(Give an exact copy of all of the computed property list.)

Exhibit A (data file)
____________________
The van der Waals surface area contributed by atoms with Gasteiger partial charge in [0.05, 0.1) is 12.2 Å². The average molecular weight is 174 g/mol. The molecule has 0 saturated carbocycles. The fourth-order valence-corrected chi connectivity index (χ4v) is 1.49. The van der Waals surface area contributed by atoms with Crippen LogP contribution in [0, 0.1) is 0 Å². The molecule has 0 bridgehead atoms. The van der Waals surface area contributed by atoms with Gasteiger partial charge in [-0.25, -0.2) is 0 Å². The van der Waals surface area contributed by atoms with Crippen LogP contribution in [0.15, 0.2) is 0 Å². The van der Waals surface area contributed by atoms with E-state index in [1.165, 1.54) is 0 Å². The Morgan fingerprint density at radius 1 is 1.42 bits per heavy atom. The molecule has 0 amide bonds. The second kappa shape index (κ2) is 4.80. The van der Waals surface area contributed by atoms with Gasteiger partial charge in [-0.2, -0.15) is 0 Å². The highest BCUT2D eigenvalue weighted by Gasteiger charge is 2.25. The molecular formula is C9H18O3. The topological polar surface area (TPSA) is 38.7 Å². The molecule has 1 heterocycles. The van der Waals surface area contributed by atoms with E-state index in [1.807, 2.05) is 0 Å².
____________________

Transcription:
The van der Waals surface area contributed by atoms with Gasteiger partial charge in [0.05, 0.1) is 12.2 Å². The average molecular weight is 174 g/mol. The molecule has 0 saturated carbocycles. The fourth-order valence-corrected chi connectivity index (χ4v) is 1.49. The van der Waals surface area contributed by atoms with Crippen LogP contribution in [0, 0.1) is 0 Å². The molecule has 0 bridgehead atoms. The van der Waals surface area contributed by atoms with Gasteiger partial charge in [-0.25, -0.2) is 0 Å². The van der Waals surface area contributed by atoms with Crippen LogP contribution in [0.15, 0.2) is 0 Å². The van der Waals surface area contributed by atoms with E-state index in [1.165, 1.54) is 0 Å². The Morgan fingerprint density at radius 1 is 1.42 bits per heavy atom. The molecule has 0 amide bonds. The second kappa shape index (κ2) is 4.80. The van der Waals surface area contributed by atoms with Gasteiger partial charge in [-0.2, -0.15) is 0 Å². The highest BCUT2D eigenvalue weighted by Gasteiger charge is 2.25. The molecular formula is C9H18O3. The topological polar surface area (TPSA) is 38.7 Å². The molecule has 1 heterocycles. The van der Waals surface area contributed by atoms with E-state index in [1.807, 2.05) is 0 Å².